US9537031B2 - Nozzle assembly and method for fabricating a solar cell - Google Patents

Nozzle assembly and method for fabricating a solar cell Download PDF

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US9537031B2
US9537031B2 US13929827 US201313929827A US9537031B2 US 9537031 B2 US9537031 B2 US 9537031B2 US 13929827 US13929827 US 13929827 US 201313929827 A US201313929827 A US 201313929827A US 9537031 B2 US9537031 B2 US 9537031B2
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nozzle
layer
scriber
method
buffer layer
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US20150004734A1 (en )
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Shih-Wei Chen
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Taiwan Semiconductor Manufacturing Co (TSMC) Ltd
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    • HELECTRICITY
    • H01BASIC ELECTRIC ELEMENTS
    • H01LSEMICONDUCTOR DEVICES; ELECTRIC SOLID STATE DEVICES NOT OTHERWISE PROVIDED FOR
    • H01L31/00Semiconductor devices sensitive to infra-red radiation, light, electromagnetic radiation of shorter wavelength or corpuscular radiation and adapted either for the conversion of the energy of such radiation into electrical energy or for the control of electrical energy by such radiation; Processes or apparatus peculiar to the manufacture or treatment thereof or of parts thereof; Details thereof
    • H01L31/04Semiconductor devices sensitive to infra-red radiation, light, electromagnetic radiation of shorter wavelength or corpuscular radiation and adapted either for the conversion of the energy of such radiation into electrical energy or for the control of electrical energy by such radiation; Processes or apparatus peculiar to the manufacture or treatment thereof or of parts thereof; Details thereof adapted as photovoltaic [PV] conversion devices
    • H01L31/042PV modules or arrays of single PV cells
    • H01L31/0445PV modules or arrays of single PV cells including thin film solar cells, e.g. single thin film a-Si, CIS or CdTe solar cells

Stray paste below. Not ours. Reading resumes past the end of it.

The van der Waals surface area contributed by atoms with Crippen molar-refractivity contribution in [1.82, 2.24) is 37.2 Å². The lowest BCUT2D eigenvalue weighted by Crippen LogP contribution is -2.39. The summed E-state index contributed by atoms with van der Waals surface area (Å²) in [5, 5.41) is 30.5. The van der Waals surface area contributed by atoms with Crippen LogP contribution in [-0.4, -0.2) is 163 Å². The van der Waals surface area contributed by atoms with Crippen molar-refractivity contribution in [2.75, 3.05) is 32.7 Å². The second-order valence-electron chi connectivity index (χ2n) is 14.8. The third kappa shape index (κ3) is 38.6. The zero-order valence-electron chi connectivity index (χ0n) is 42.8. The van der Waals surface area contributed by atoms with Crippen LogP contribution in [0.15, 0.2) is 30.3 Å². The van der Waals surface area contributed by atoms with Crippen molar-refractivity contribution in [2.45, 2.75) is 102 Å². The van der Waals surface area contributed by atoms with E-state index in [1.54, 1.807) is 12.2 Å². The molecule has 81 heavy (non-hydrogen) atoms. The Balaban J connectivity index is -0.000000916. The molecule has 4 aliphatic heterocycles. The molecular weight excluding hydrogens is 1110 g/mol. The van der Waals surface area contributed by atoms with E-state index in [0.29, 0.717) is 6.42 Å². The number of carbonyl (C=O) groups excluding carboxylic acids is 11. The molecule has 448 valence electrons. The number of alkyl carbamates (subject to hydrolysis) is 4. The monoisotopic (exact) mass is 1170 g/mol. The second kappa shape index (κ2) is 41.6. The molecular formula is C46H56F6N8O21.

• H01L31/046PV modules composed of a plurality of thin film solar cells deposited on the same substrate
    • H01L31/0463PV modules composed of a plurality of thin film solar cells deposited on the same substrate characterised by special patterning methods to connect the PV cells in a module, e.g. laser cutting of the conductive or active layers
    • HELECTRICITY
    • H01BASIC ELECTRIC ELEMENTS
    • H01LSEMICONDUCTOR DEVICES; ELECTRIC SOLID STATE DEVICES NOT OTHERWISE PROVIDED FOR
    • H01L21/00Processes or apparatus adapted for the manufacture or treatment of semiconductor or solid state devices or of parts thereof
    • H01L21/67Apparatus specially adapted for handling semiconductor or electric solid state devices during manufacture or treatment thereof; Apparatus specially adapted for handling wafers during manufacture or treatment of semiconductor or electric solid state devices or components ; Apparatus not specifically provided for elsewhere
    • H01L21/67005Apparatus not specifically provided for elsewhere
    • H01L21/67011Apparatus for manufacture or treatment
    • H01L21/6715Apparatus for applying a liquid, a resin, an ink or the like
    • YGENERAL TAGGING OF NEW TECHNOLOGICAL DEVELOPMENTS; GENERAL TAGGING OF CROSS-SECTIONAL TECHNOLOGIES SPANNING OVER SEVERAL SECTIONS OF THE IPC; TECHNICAL SUBJECTS COVERED BY FORMER USPC CROSS-REFERENCE ART COLLECTIONS [XRACs] AND DIGESTS
    • Y02TECHNOLOGIES OR APPLICATIONS FOR MITIGATION OR ADAPTATION AGAINST CLIMATE CHANGE
    • Y02EREDUCTION OF GREENHOUSE GAS [GHG] EMISSIONS, RELATED TO ENERGY GENERATION, TRANSMISSION OR DISTRIBUTION
    • Y02E10/00Energy generation through renewable energy sources
    • Y02E10/50Photovoltaic [PV] energy

Abstract

A method for fabricating a solar cell using a nozzle assembly that includes a base portion, a scriber coupled to the base portion, and a nozzle coupled to the base portion such that the nozzle is positioned a predefined distance from a tip of the scriber is provided. The method generally comprises positioning a substructure that includes a buffer layer and an absorber layer proximate to the base portion. A P2 line is scribed through the buffer and absorber layers of the substructure using the scriber tip. A nanoparticle solution is sprayed, using the nozzle, onto at least one portion of the buffer layer at a predefined pressure when the P2 line is being scribed through the buffer and absorber layers such that a transparent conductive oxide (TCO) layer is inhibited from forming over the portion of the buffer layer that is being sprayed with the nanoparticle solution.

Description

FIELD

The disclosure relates to a deposition system that can be used for the fabrication of a solar cell and, more particularly, to a nozzle assembly that can be used with the deposition system to facilitate the selective formation of a transparent conductive oxide (TCO) layer over another layer of the solar cell.